Government urged to further develop as medical tourism hub


CNA

TAIPEI, Taiwan — High medical standards, a sound tourism environment, and a clear policy would position Taiwan to become a world medical tourism hub, but the government needs to fine tune its approach and to adopt a more aggressive advertising strategy, experts suggested Saturday.

Vice President Vincent Siew said Saturday that the quality of medical care in Taiwan is on par with more developed countries, but the cost in Taiwan is relatively lower.

He promised that the government will enhance Taiwan’s competitiveness in this field with an eye to developing the country’s medical tourism industry.

Taiwan is seen poised to join other Asian countries, such as Thailand, Singapore and South Korea, to tap into the lucrative medical tourism market, as more and more people are traveling abroad to find cheaper health care.

Taiwan’s plans to open its doors wider to tourists from China is also seen likely to mesh with its medical tourism goals.

The Executive Yuan in July 2007 approved an NT$10.5 billion (US$34 million) project to promote Taiwan’s medical services as a major attraction for foreign visitors.

According to the Executive Yuan, the project was expected to draw 100,000 patients in three years and create about 3,500 job opportunities. But according to experts in the field, the project never really took off.

“The yield (of the project) is almost zero,” a travel agency manager in charge of promoting medical tourism claimed. He said that only a small number of Chinese patients have come to Taiwan for medical services since the project was launched, but he did not give a precise figure.

Speaking on condition of anonymity, he said that the problem lies in the previous government’s closed-door policies.

“The government set too many restrictions, which have undercut Chinese patients’ interest in coming to Taiwan,” the manager said, adding that dentistry, health examinations and medical cosmetology should be incorporated in the project.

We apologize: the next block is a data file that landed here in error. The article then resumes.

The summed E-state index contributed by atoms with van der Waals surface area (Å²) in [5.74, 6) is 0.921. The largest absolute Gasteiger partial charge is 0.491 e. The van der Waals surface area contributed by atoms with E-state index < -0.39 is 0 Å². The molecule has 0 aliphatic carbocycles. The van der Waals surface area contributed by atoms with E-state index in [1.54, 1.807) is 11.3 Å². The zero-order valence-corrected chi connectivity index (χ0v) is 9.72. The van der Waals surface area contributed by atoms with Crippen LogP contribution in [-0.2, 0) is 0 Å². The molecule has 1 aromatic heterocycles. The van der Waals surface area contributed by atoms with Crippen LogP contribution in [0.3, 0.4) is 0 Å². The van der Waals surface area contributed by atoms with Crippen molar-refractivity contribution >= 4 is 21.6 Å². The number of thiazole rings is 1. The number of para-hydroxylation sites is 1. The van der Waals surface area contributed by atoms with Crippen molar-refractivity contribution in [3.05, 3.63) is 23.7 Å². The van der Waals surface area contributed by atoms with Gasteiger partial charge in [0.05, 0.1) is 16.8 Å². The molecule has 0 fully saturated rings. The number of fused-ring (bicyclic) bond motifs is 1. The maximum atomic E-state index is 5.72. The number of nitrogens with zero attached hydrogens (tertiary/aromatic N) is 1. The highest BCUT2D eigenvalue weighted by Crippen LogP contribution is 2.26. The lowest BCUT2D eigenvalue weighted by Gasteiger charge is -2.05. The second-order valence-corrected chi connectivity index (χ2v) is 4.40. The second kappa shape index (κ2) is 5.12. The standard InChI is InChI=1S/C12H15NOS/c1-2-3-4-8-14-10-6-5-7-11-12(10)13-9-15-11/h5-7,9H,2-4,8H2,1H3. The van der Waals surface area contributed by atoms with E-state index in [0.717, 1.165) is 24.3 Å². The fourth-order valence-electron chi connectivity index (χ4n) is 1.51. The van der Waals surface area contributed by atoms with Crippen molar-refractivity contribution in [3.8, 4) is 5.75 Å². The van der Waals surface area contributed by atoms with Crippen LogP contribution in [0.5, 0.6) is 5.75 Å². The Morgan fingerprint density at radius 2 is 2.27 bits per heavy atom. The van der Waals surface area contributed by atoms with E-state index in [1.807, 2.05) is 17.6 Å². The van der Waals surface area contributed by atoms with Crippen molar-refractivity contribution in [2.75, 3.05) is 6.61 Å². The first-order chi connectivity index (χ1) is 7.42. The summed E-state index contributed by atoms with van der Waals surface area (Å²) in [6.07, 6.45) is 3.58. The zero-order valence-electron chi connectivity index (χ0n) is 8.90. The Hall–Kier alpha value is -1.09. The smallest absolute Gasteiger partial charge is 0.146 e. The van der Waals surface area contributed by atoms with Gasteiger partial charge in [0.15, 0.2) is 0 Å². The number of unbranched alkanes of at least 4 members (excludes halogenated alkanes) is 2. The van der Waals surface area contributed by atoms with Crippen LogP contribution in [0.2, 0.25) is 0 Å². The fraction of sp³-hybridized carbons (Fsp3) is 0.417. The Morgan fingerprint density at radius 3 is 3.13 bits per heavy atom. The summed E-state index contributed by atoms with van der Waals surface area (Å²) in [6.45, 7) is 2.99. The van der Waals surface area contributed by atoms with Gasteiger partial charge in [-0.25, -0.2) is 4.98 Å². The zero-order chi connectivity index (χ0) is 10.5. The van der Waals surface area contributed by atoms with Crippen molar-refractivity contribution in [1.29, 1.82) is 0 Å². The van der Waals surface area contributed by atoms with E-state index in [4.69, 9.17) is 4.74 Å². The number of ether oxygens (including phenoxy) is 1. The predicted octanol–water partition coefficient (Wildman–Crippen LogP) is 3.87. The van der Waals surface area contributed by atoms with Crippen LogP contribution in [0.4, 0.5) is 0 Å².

Under the project, Chinese patients are permitted to enter Taiwan for the purposes of liver transplantation, craniofacial reconstruction, cardiovascular invasive treatment and surgery, artificial insemination and joint replacement.

“But are people with serious conditions able to undergo surgery and travel within a very short period?” asked Li Kun-lun, secretary-general of the Taiwan Medical Tourism Development Association.

He added that in order to develop Taiwan’s medical tourism, the government’s first priority should be to integrate the resources of different agencies, especially the Ministry of Foreign Affairs, the Mainland Affairs Council, the Tourism Bureau, and the Department of Health.

Li also said that Taiwan was not capitalizing on its medical assets, which in some cases surpass those of highly ranked medical tourism destinations like Thailand.

For example, Taiwan has 33 highly sophisticated and expensive PEP scanners, used mainly for cancer detection, while Thailand has only two, but Thailand drew 1.3 million medical tourists last year, while Taiwan attracted 6,000, he said.

Meanwhile, the travel agency manager criticized the government’s level of international medical tourism advertising, saying that it was inadequate.

“People seeking plastic surgery mainly think about South Korea, but in reality Taiwan has a high quality service,” he said. “What we need is a comprehensive promotion strategy.”

Even though Taiwan’s medical tourism industry is in the early stages, it has excellent advantages and can succeed if it really wants, he added.